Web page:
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Infants who are born with a missing or partial upper limb, or children who lose an upper limb/extremity to accident or amputation need to be evaluated by a prosthetist as soon as possible. Often it is appropriate for infants and very young children to be fit with a passive limb loss device (prosthesis) right away so that the limb is incorporated into their developing body image. This can also help children socially as they begin interacting with their peers.

 

Caring for your Child

Having a child is possibly the most exciting and rewarding milestone in a person’s life. When a child is born with a limb deficiency, parents may find themselves feeling sad or depressed initially. Those initial feelings of anger, grief, fear, and guilt soon subside, though, as parents see that their baby is happy, healthy, and hitting developmental benchmarks at an expected rate. It is important for parents to remember that they did not cause this to happen, and there was nothing they could do to prevent it.  Often, it is not known why a congenital loss of a hand or arm occurs, but we, at Hanger Clinic, do know that children who are born with congenital limb differences go on to live very normal, and even exceptional lives.

Limited communication skills, combined with rapid rates of physical growth, mean that infants and children require more frequent office visits and more careful observation of their progress from month to month. Ideally, the evaluation process for a child born with a congenital limb deficiency should begin within three months after birth. The fitting process, however, does not begin until the child and family are ready for the prosthesis.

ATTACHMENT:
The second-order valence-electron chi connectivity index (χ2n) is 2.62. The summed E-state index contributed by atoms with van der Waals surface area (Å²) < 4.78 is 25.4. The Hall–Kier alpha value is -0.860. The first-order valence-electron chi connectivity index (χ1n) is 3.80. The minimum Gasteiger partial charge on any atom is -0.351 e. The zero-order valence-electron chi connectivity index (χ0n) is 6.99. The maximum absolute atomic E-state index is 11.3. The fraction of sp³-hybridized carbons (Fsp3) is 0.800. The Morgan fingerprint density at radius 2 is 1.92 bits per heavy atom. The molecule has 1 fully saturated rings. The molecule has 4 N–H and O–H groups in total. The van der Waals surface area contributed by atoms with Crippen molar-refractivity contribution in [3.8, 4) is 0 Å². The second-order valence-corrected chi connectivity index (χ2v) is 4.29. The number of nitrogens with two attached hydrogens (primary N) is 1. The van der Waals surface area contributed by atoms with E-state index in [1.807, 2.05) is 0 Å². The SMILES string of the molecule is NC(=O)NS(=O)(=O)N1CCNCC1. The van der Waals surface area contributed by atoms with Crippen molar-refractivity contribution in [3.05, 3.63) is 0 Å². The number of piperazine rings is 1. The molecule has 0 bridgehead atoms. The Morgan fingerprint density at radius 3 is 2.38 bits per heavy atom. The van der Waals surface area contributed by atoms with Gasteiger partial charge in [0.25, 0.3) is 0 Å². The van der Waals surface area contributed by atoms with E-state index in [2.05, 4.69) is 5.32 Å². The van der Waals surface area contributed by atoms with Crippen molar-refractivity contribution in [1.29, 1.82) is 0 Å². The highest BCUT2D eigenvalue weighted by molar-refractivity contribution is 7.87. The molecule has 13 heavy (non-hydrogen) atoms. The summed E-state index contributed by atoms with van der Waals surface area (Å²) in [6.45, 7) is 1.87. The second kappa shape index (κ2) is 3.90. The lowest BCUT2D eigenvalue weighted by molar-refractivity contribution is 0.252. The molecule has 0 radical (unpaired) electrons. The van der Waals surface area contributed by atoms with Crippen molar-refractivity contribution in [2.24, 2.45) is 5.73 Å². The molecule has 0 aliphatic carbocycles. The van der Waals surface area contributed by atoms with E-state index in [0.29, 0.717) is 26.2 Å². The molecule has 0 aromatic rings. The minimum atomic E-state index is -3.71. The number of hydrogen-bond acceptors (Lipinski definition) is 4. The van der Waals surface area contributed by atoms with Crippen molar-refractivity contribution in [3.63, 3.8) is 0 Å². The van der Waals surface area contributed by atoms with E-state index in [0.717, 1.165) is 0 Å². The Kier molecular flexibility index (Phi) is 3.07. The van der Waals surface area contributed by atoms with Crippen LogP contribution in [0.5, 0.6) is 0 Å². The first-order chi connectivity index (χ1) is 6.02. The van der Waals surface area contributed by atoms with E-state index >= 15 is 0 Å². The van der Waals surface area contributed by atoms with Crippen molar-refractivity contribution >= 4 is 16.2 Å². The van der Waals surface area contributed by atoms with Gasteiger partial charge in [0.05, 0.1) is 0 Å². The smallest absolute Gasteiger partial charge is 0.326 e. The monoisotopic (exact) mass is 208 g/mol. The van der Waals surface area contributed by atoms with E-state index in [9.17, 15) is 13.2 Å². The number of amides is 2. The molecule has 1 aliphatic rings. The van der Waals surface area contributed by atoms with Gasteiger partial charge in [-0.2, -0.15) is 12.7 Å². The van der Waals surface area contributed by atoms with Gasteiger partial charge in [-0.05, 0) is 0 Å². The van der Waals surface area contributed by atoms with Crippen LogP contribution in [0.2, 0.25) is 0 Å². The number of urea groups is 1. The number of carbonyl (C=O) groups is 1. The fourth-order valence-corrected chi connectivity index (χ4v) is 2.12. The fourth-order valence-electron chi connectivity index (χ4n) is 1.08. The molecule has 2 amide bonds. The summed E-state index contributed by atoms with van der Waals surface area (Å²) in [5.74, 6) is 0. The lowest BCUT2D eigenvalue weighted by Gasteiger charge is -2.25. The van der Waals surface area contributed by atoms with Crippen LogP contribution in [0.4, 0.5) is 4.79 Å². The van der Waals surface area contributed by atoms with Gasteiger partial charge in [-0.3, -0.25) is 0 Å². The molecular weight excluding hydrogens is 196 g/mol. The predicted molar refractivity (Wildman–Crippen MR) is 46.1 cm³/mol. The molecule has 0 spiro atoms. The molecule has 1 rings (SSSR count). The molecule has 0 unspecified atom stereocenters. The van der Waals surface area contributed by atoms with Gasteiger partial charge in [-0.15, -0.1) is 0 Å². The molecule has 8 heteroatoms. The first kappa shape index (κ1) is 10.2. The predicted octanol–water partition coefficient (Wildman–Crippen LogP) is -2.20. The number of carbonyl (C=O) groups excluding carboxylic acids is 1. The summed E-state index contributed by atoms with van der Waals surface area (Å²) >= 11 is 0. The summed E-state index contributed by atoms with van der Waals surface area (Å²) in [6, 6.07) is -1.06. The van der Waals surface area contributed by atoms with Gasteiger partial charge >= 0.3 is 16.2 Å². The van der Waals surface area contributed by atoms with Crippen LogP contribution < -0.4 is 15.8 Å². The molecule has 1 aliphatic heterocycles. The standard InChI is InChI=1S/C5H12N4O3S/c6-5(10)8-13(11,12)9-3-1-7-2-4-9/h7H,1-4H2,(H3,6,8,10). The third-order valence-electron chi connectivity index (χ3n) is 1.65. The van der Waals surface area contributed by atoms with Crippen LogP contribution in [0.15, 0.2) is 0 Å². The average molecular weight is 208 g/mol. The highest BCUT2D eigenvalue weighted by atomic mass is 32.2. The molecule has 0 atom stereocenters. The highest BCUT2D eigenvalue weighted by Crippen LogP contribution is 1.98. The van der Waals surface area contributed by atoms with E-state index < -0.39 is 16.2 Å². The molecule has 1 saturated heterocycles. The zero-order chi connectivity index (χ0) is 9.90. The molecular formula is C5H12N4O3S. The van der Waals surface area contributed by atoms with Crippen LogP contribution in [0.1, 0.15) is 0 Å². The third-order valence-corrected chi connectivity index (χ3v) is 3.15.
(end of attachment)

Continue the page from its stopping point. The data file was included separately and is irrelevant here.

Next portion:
Children with limb differences are unaware of their difference as infants, so there is no need to offer special treatment or fret over their future.  Children adapt to their world with the gifts they are given at birth. The best things that parents can do for their limb deficient child is love, appreciate, and care for him/her, like they would any child.  Parents quickly realize that limb deficient children are capable of doing anything they put their minds to, like playing sports, musical instruments, and finding their path in life through experimentation and practice.

Adapting to a limb loss device (prosthesis) can be difficult, but encourage your child to wear the prosthesis without negative pressure. Developing a routine is very useful. The child will grow to expect that the prosthesis is put on consistently. It is important that they like the prosthesis and want to wear it, not because mom and dad make them wear it.
Pictures of  upper limb children

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